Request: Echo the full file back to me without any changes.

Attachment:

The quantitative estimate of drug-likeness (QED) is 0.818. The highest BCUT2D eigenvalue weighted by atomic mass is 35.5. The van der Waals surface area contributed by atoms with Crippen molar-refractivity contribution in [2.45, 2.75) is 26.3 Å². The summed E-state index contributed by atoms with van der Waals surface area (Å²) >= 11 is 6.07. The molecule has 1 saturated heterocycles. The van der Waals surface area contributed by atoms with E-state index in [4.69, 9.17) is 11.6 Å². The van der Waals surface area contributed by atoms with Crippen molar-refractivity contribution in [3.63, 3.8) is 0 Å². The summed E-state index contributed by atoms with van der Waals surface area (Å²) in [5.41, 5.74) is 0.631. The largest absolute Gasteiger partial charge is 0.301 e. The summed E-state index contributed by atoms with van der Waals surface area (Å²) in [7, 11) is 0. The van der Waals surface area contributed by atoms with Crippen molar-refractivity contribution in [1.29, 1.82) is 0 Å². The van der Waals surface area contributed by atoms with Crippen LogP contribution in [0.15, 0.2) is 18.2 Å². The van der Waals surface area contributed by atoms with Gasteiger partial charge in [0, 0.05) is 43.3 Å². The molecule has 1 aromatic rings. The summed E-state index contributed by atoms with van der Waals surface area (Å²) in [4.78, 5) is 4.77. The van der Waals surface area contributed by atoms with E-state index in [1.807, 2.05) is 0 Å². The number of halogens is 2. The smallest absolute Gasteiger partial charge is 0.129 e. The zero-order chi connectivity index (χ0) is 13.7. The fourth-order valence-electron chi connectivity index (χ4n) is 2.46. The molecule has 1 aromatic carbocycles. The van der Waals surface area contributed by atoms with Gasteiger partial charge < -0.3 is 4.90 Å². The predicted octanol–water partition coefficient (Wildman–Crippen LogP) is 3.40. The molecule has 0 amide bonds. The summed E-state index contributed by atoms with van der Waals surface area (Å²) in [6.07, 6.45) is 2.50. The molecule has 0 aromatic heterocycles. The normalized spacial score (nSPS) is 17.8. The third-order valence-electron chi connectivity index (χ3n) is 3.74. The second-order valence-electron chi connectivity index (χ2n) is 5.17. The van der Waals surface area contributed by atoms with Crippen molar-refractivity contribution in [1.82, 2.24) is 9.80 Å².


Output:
The quantitative estimate of drug-likeness (QED) is 0.818. The highest BCUT2D eigenvalue weighted by atomic mass is 35.5. The van der Waals surface area contributed by atoms with Crippen molar-refractivity contribution in [2.45, 2.75) is 26.3 Å². The summed E-state index contributed by atoms with van der Waals surface area (Å²) >= 11 is 6.07. The molecule has 1 saturated heterocycles. The van der Waals surface area contributed by atoms with E-state index in [4.69, 9.17) is 11.6 Å². The van der Waals surface area contributed by atoms with Crippen molar-refractivity contribution in [3.63, 3.8) is 0 Å². The summed E-state index contributed by atoms with van der Waals surface area (Å²) in [5.41, 5.74) is 0.631. The largest absolute Gasteiger partial charge is 0.301 e. The summed E-state index contributed by atoms with van der Waals surface area (Å²) in [7, 11) is 0. The van der Waals surface area contributed by atoms with Crippen molar-refractivity contribution in [1.29, 1.82) is 0 Å². The van der Waals surface area contributed by atoms with Crippen LogP contribution in [0.15, 0.2) is 18.2 Å². The van der Waals surface area contributed by atoms with Gasteiger partial charge in [0, 0.05) is 43.3 Å². The molecule has 1 aromatic rings. The summed E-state index contributed by atoms with van der Waals surface area (Å²) in [4.78, 5) is 4.77. The van der Waals surface area contributed by atoms with E-state index in [1.807, 2.05) is 0 Å². The number of halogens is 2. The smallest absolute Gasteiger partial charge is 0.129 e. The zero-order chi connectivity index (χ0) is 13.7. The fourth-order valence-electron chi connectivity index (χ4n) is 2.46. The molecule has 1 aromatic carbocycles. The van der Waals surface area contributed by atoms with Gasteiger partial charge < -0.3 is 4.90 Å². The predicted octanol–water partition coefficient (Wildman–Crippen LogP) is 3.40. The molecule has 0 amide bonds. The summed E-state index contributed by atoms with van der Waals surface area (Å²) in [6.07, 6.45) is 2.50. The molecule has 0 aromatic heterocycles. The normalized spacial score (nSPS) is 17.8. The third-order valence-electron chi connectivity index (χ3n) is 3.74. The second-order valence-electron chi connectivity index (χ2n) is 5.17. The van der Waals surface area contributed by atoms with Crippen molar-refractivity contribution in [1.82, 2.24) is 9.80 Å².